Agreed, this makes no sense to me. My first thought was “will do something to each of the values” was a clue to use .forEach, but I knew there was no way this would return undefined, so I tried many other methods until I gave up and checked the solution. The answer being .forEach totally baffled me. Can anyone explain this?

1 Like

I was also stuck on this and had to look at the thread to figure out the solution was forEach(). If you look at the documentation for the forEach() method, it says that the return value is undefined. forEach is just a method meant to do something with each element (in this case print a sentence), but not return anything.

4 Likes

my question about this array:

const cities = ['Orlando', 'Dubai', 'Edinburgh', 'Chennai', 'Accra', 'Denver', 'Eskisehir', 'Medellin', 'Yokohama'];

Why/how does

const word = cities.reduce((acc, currVal) => {
  return acc + currVal[0]
}, "C");

put the “C” character in front of the rest of the returned values (to print CODECADEMY)?

.reduce returns a single value, in this case a string made up of the first letters of a number of strings.

The return on each iteration grows by one letter until the whole input array has been gone through. The "C" in the argument is the default starting value for the accumulator.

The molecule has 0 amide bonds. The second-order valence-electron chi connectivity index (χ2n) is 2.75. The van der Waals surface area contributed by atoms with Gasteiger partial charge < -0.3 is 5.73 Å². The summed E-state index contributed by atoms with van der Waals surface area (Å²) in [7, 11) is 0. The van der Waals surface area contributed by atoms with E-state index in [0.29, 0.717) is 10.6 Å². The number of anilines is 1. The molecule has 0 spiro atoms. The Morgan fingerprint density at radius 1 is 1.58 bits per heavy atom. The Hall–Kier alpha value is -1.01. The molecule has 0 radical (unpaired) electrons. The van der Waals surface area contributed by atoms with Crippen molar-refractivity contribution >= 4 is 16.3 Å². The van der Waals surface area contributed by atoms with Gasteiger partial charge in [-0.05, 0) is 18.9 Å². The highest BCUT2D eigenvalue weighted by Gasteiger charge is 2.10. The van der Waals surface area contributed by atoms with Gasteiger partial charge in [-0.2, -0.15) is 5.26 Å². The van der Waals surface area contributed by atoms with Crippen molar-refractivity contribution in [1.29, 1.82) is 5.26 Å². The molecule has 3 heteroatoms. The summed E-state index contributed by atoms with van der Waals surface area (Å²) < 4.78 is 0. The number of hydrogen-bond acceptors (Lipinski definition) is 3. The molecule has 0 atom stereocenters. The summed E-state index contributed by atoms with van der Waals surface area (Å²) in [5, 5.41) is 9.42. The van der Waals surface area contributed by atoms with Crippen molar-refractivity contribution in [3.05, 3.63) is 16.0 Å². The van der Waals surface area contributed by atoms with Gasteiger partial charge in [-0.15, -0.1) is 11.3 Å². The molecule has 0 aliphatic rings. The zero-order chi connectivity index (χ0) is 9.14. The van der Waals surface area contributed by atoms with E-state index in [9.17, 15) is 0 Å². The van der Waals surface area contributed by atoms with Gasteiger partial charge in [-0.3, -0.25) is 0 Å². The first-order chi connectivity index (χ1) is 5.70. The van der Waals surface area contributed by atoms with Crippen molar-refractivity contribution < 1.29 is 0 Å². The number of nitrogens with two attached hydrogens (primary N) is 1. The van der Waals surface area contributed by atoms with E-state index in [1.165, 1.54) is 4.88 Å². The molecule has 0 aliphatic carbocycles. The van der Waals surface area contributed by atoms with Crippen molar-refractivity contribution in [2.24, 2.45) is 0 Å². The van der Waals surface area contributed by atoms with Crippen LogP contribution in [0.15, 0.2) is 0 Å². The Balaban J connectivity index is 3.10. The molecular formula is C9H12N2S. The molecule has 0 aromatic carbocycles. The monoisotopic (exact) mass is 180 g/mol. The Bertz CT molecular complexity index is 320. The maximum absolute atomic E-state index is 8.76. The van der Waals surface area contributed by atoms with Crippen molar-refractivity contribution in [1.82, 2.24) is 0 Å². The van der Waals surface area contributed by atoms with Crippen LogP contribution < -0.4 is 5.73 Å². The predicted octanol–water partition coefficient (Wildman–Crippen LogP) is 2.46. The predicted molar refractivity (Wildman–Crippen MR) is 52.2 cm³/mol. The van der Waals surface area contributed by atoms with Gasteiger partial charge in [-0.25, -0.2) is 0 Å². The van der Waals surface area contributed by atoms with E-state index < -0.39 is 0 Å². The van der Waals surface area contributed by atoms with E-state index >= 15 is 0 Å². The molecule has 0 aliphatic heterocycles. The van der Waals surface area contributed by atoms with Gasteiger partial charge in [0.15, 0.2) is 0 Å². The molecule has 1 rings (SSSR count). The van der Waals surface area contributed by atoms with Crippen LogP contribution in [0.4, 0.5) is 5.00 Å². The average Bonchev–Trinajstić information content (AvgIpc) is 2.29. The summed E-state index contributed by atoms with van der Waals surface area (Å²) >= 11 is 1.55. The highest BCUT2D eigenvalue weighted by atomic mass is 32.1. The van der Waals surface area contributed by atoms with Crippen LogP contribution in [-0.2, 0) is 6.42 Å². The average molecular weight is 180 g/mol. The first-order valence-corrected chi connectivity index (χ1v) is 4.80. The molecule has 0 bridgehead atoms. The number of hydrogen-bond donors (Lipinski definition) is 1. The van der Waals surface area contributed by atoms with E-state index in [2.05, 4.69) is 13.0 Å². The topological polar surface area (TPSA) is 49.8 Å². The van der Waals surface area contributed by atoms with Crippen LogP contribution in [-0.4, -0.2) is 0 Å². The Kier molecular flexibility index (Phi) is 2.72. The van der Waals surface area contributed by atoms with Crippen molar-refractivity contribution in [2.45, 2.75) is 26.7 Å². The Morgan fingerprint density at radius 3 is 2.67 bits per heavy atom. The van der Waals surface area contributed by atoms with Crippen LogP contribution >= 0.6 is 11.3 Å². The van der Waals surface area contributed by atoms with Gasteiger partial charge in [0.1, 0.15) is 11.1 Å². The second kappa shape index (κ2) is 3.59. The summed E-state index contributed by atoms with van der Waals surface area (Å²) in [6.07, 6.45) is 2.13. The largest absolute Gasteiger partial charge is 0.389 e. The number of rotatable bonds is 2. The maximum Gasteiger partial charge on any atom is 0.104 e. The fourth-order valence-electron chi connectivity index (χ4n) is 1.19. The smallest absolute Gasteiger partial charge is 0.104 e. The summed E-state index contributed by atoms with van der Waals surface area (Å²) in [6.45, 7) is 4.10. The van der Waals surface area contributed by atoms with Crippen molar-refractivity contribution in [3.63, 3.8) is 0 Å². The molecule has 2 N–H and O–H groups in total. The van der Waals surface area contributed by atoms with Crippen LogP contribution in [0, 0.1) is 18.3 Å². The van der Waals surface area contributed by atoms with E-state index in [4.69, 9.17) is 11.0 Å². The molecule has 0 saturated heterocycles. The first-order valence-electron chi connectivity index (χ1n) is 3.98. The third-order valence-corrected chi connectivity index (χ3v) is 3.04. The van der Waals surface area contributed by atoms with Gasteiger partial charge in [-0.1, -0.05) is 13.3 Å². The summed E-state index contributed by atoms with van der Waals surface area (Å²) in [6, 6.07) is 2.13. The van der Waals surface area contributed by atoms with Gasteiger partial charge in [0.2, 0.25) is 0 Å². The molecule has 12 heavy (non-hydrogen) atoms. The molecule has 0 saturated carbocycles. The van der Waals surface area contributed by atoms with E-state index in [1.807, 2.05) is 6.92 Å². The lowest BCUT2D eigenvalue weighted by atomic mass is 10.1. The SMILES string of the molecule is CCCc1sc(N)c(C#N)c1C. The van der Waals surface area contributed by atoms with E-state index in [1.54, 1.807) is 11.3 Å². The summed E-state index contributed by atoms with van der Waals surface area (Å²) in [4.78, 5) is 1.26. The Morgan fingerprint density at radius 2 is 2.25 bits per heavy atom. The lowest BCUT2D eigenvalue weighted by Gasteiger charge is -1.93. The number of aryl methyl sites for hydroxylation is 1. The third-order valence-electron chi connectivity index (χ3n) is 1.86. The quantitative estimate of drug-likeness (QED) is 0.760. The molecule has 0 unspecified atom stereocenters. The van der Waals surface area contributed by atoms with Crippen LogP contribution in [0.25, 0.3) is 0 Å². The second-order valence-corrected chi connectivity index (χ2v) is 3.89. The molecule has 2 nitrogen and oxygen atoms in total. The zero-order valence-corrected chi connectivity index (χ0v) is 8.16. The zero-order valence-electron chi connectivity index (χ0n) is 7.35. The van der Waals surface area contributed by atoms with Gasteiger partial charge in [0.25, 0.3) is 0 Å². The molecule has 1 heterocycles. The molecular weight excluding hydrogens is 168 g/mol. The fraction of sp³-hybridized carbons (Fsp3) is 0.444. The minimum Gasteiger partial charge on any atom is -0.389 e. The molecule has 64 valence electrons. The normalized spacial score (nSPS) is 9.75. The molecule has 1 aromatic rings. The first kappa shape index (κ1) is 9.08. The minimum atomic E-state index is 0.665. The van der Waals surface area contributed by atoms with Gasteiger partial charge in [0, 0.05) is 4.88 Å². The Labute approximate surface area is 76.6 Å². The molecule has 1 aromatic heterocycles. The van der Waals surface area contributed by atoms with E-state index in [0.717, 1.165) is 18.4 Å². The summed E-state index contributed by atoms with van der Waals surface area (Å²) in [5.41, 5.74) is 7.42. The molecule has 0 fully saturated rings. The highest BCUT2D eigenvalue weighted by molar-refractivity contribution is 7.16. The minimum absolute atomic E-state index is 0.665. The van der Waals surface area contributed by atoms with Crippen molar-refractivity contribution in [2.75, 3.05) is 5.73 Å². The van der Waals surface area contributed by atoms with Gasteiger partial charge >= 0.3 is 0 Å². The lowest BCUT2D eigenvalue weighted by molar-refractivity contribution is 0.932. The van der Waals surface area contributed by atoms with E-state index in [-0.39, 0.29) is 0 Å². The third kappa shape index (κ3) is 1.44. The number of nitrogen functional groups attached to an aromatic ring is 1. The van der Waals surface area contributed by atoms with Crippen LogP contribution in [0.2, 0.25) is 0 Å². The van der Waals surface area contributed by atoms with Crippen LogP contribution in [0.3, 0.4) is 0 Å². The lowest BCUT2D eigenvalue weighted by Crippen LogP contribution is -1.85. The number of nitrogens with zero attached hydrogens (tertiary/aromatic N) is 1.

CO          // first iteration
COD
CODE
CODEC
CODECA
CODECAD
CODECADE
CODECADEM
CODECADEMY

Note how the first iteration results in CO.

2 Likes

Is there a certain trick to remembering which is which or do we just have to memorize them?

1 Like

Your Science teacher will tell you not to memorize formulae, but learn to recognize the concepts when expressed in an equation. Usually we begin learning general scientific concepts in junior high (middle school? Fifth Form?) in scalar terms (no direction). Consider,

d = v * t

F = m * a

W = F * d

v = a * t

Recognize any of these? Remember, at this stage there is no sense of direction, just the basic relationships.

What does rate times time give? What does acceleration * times time give? What does force times distance give? What does mass times accelertion give?

See what I mean? Focus on the concepts and how they relate, and you will easily remember what their relationship defines.

1 Like

On number 4 , In the fourth method call, replace the word method with a method that will return a new array of numbers returned from the function., I am having difficultty figuring this one out . Any help out there?

How many iterators return a new array?

forEach?  no
reduce?   no
for..of?  no
every?    no
 some?    no

map?      yes
filter?   yes

Now ask yourself, does the callback function make a comparison? Or does it perfom an arithmetic operation? This should help you decide which of the above two to use.

1 Like

Hello!
Part with code cities.forEach(city => console.log('Have you visited ' + city + '?')); wasn’t really clear to me, because cities.find(city => console.log('Have you visited ' + city + '?'));still returns undefined in this particular case. Can you fix it please?

That’s because the .find() method requires a boolean test condition. It returns the value of the first element that satisfies the condition. Your callback function city is not a test, it is instead a function that is applied to each element of the array cities.

When you execute since there’s no test that could be true or false, it returns undefined. Now it depends on what you want to do. To correctly use find this should work:

const findDCity = cities.find(city => city[0] === "D");
console.log(findDCity);